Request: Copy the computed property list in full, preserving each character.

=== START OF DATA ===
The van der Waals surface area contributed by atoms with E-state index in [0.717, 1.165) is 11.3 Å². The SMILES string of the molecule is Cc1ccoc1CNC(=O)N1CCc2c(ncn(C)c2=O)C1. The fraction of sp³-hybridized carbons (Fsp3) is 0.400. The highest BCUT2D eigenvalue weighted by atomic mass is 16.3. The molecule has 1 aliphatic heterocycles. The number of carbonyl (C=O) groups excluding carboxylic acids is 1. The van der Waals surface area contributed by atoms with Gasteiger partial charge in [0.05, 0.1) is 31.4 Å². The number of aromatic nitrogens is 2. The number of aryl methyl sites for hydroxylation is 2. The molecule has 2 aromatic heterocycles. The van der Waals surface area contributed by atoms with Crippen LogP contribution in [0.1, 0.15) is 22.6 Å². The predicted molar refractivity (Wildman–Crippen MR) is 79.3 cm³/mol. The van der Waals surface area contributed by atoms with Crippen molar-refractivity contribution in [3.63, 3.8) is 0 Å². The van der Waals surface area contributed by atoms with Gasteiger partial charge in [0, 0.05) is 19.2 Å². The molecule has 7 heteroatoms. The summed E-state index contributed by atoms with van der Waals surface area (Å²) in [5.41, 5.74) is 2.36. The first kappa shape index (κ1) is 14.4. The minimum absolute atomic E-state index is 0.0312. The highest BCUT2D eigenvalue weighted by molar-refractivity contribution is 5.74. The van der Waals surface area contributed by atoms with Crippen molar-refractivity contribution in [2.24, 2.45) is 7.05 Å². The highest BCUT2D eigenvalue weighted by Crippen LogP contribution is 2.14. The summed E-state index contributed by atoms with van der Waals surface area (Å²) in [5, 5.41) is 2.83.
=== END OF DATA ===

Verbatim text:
The van der Waals surface area contributed by atoms with E-state index in [0.717, 1.165) is 11.3 Å². The SMILES string of the molecule is Cc1ccoc1CNC(=O)N1CCc2c(ncn(C)c2=O)C1. The fraction of sp³-hybridized carbons (Fsp3) is 0.400. The highest BCUT2D eigenvalue weighted by atomic mass is 16.3. The molecule has 1 aliphatic heterocycles. The number of carbonyl (C=O) groups excluding carboxylic acids is 1. The van der Waals surface area contributed by atoms with Gasteiger partial charge in [0.05, 0.1) is 31.4 Å². The number of aromatic nitrogens is 2. The number of aryl methyl sites for hydroxylation is 2. The molecule has 2 aromatic heterocycles. The van der Waals surface area contributed by atoms with Crippen LogP contribution in [0.1, 0.15) is 22.6 Å². The predicted molar refractivity (Wildman–Crippen MR) is 79.3 cm³/mol. The van der Waals surface area contributed by atoms with Crippen molar-refractivity contribution in [3.63, 3.8) is 0 Å². The van der Waals surface area contributed by atoms with Gasteiger partial charge in [0, 0.05) is 19.2 Å². The molecule has 7 heteroatoms. The summed E-state index contributed by atoms with van der Waals surface area (Å²) in [5.41, 5.74) is 2.36. The first kappa shape index (κ1) is 14.4. The minimum absolute atomic E-state index is 0.0312. The highest BCUT2D eigenvalue weighted by molar-refractivity contribution is 5.74. The van der Waals surface area contributed by atoms with Crippen molar-refractivity contribution in [2.24, 2.45) is 7.05 Å². The highest BCUT2D eigenvalue weighted by Crippen LogP contribution is 2.14. The summed E-state index contributed by atoms with van der Waals surface area (Å²) in [5, 5.41) is 2.83.